|Publication number||US5762364 A|
|Application number||US 08/690,858|
|Publication date||Jun 9, 1998|
|Filing date||Aug 1, 1996|
|Priority date||Aug 1, 1996|
|Publication number||08690858, 690858, US 5762364 A, US 5762364A, US-A-5762364, US5762364 A, US5762364A|
|Inventors||Jess A. Cuevas|
|Original Assignee||Trw Inc.|
|Export Citation||BiBTeX, EndNote, RefMan|
|Patent Citations (12), Referenced by (24), Classifications (11), Legal Events (4)|
|External Links: USPTO, USPTO Assignment, Espacenet|
The present invention relates to an apparatus including an inflatable vehicle occupant protection device, and particularly relates to an apparatus which is mounted on a vehicle steering column.
An inflatable vehicle occupant protection device, such as an air bag, is part of an apparatus which further includes an inflator. The inflator comprises a source of inflation fluid for inflating the air bag. Accordingly, the inflator may have a housing with inflation fluid outlet openings. Such a housing contains an ignitable gas generating material which, when ignited, generates a large volume of inflation gas. The inflator may alternatively include a tank which is closed and sealed. Such a tank contains a stored quantity of pressurized inflation fluid, or a combination of pressurized inflation fluid and ignitable material for heating the inflation fluid. In each case, the inflator has an electrical initiator connected in an electrical circuit with a collision sensor.
The collision sensor senses vehicle conditions that indicate the occurrence of a collision. When the collision sensor senses a collision-indicating condition of at least a predetermined threshold level, electric current is directed through the initiator in the inflator. Depending upon the type of inflator, the initiator opens the tank and/or ignites the ignitable material in the tank or the housing. The initiator thus initiates a flow of inflation fluid from the inflator to the air bag.
The air bag and the inflator may be installed in the vehicle at any one of several different locations adjacent to the vehicle occupant compartment. For example, an air bag and an inflator at the passenger side of a vehicle may be installed in the vehicle instrument panel. An air bag and an inflator at the driver's side of the vehicle may be installed on the steering column near the center of the steering wheel. A tank at that location is typically mounted on the hub of the steering wheel.
In accordance with the present invention, a vehicle occupant protection apparatus comprises a vehicle steering wheel structure including a spoke and a hub. The hub comprises a tank structure defining a storage chamber containing inflation fluid under pressure. The tank structure includes means for transmitting steering torque from the spoke to a vehicle steering shaft.
As compared with a conventional driver's side protection apparatus, a driver's side protection apparatus constructed in accordance with the present invention has fewer parts. This is because the inflation fluid tank has the structure and function of a steering wheel hub which transmits steering torque to a vehicle steering shaft. The invention thus eliminates the need for a conventional tank which is separate from the steering wheel hub, as well as the additional parts that are used to mount such a tank on a hub.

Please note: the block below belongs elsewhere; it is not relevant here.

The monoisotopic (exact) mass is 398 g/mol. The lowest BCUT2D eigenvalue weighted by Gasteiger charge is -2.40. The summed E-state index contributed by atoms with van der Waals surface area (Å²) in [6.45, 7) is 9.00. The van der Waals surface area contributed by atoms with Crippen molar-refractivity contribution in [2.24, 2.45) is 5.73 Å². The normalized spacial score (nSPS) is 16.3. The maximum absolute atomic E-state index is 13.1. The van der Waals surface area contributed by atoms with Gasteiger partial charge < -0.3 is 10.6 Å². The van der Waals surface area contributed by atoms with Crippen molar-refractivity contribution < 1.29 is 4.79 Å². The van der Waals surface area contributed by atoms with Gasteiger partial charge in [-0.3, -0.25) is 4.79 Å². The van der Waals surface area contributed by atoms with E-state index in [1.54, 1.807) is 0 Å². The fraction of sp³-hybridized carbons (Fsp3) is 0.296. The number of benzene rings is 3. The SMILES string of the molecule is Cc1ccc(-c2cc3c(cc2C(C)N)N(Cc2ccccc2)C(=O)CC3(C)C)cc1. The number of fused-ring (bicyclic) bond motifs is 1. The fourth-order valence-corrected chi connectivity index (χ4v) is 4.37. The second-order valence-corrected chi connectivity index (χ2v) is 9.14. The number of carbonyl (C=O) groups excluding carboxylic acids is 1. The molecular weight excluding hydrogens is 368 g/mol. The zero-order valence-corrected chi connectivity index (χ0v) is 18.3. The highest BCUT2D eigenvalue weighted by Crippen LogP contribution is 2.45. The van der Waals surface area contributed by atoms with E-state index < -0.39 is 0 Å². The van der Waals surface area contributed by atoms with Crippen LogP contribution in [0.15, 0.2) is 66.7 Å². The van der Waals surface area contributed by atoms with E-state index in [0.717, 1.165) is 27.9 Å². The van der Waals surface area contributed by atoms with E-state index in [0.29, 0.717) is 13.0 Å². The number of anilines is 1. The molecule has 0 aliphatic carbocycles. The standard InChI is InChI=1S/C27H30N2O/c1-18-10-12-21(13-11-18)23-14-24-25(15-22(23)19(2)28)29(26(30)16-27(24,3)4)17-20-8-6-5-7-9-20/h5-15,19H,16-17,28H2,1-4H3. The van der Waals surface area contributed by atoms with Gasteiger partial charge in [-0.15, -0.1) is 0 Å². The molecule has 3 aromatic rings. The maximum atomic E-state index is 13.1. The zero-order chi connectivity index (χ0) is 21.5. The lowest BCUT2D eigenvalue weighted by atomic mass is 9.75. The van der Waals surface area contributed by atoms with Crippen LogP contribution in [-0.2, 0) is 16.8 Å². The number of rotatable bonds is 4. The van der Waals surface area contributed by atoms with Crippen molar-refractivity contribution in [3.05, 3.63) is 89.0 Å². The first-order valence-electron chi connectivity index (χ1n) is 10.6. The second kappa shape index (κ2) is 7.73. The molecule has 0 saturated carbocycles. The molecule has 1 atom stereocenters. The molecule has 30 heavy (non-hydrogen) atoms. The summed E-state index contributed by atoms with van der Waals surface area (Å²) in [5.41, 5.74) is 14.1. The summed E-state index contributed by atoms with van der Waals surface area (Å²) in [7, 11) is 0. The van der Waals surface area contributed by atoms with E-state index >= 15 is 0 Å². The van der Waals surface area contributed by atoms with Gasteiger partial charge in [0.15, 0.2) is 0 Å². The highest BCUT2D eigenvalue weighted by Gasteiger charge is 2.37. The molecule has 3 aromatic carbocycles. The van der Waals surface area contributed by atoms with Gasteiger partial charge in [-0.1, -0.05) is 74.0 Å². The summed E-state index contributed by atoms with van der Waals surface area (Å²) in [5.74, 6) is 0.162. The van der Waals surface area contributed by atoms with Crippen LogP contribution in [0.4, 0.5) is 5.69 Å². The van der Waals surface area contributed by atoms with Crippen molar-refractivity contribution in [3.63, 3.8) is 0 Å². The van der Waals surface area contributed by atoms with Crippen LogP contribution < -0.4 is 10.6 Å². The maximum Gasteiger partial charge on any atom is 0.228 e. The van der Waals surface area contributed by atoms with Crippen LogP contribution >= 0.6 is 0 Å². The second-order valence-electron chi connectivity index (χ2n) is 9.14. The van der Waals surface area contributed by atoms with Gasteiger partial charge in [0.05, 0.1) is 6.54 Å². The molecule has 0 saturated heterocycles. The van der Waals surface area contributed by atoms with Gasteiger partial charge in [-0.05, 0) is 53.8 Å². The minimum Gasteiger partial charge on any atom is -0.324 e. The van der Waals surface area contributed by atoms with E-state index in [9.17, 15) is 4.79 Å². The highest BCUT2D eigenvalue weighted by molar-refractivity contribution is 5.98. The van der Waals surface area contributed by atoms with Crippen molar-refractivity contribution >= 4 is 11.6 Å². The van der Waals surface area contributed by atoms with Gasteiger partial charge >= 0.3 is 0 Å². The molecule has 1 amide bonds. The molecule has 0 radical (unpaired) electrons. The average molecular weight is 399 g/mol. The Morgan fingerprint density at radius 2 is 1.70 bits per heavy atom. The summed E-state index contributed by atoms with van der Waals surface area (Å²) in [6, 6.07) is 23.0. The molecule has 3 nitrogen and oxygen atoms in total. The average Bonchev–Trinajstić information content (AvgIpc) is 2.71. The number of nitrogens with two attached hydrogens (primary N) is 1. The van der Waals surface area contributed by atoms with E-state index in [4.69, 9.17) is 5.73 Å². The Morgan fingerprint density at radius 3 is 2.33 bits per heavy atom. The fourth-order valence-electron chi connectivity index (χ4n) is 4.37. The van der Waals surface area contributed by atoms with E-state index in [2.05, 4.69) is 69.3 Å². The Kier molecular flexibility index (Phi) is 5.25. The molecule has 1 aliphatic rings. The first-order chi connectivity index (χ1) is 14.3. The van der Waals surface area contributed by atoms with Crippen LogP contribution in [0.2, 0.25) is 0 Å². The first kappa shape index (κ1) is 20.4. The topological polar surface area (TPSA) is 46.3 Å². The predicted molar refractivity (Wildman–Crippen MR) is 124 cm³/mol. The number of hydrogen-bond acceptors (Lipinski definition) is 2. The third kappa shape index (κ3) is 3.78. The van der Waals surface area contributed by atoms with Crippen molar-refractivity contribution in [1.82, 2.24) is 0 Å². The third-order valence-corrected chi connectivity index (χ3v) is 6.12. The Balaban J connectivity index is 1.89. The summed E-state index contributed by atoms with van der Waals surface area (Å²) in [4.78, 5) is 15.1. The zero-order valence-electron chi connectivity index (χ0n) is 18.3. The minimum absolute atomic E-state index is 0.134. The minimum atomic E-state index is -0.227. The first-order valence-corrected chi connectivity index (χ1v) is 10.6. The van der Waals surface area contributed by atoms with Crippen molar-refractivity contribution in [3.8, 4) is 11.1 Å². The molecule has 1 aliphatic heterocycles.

In a preferred embodiment of the present invention, the apparatus comprises first and second units of interconnected parts. The parts of the first unit include the vehicle steering wheel structure, and further include an electrical initiator. The parts of the second unit include an inflatable vehicle occupant protection device, a cover structure with a deployment door, and a retainer. The retainer comprises means for connecting the protection device to the cover structure at a location remote from the first unit. The retainer further comprises means for snapping into interlocked engagement with the steering wheel structure to connect the second unit to the first unit.
Further features of the present invention will become apparent to those skilled in the art to which the present invention relates from reading the following description with reference to the accompanying drawings, in which:
FIG. 1 is a sectional view of a vehicle occupant protection apparatus comprising a first embodiment of the present invention;
FIG. 2 is a sectional view of parts shown in FIG. 1;
FIG. 3 is a perspective view of a part shown in FIGS. 1 and 2;
FIG. 4 is an enlarged partial view of parts shown in FIG. 1;
FIG. 5 is an enlarged partial view of other parts shown in FIG. 1; and
FIG. 6 is a sectional view of a vehicle occupant protection apparatus comprising a second embodiment of the present invention.
A vehicle occupant protection apparatus 10 comprising a first embodiment of the present invention is shown in FIG. 1. The apparatus 10 includes a particular type of inflatable vehicle occupant protection device 12 (shown schematically) which is commonly referred to as an air bag. The air bag 12 is mounted on a vehicle steering wheel 14, and is inflatable upward, as viewed in FIG. 1, from the steering wheel 14 to help protect a vehicle driver.
The steering wheel 14 includes a rim 16, a plurality of spokes 18, and a hub 20 with an axis of rotation 21. The hub 20 transmits steering torque from the rim 16 and the spokes 18 to a steering shaft 22 (shown schematically) on a vehicle steering column. A cover portion 24 of the steering wheel 14 encapsulates the rim 16 and the spokes 18. A generally cylindrical skirt 26 projects downward from the cover portion 24 to conceal the hub 20 from view in a vehicle occupant compartment. In accordance with the present invention, the hub 20 comprises a tank structure 28 which defines a storage chamber 29. The storage chamber 29 contains pressurized inflation fluid for inflating the air bag 12.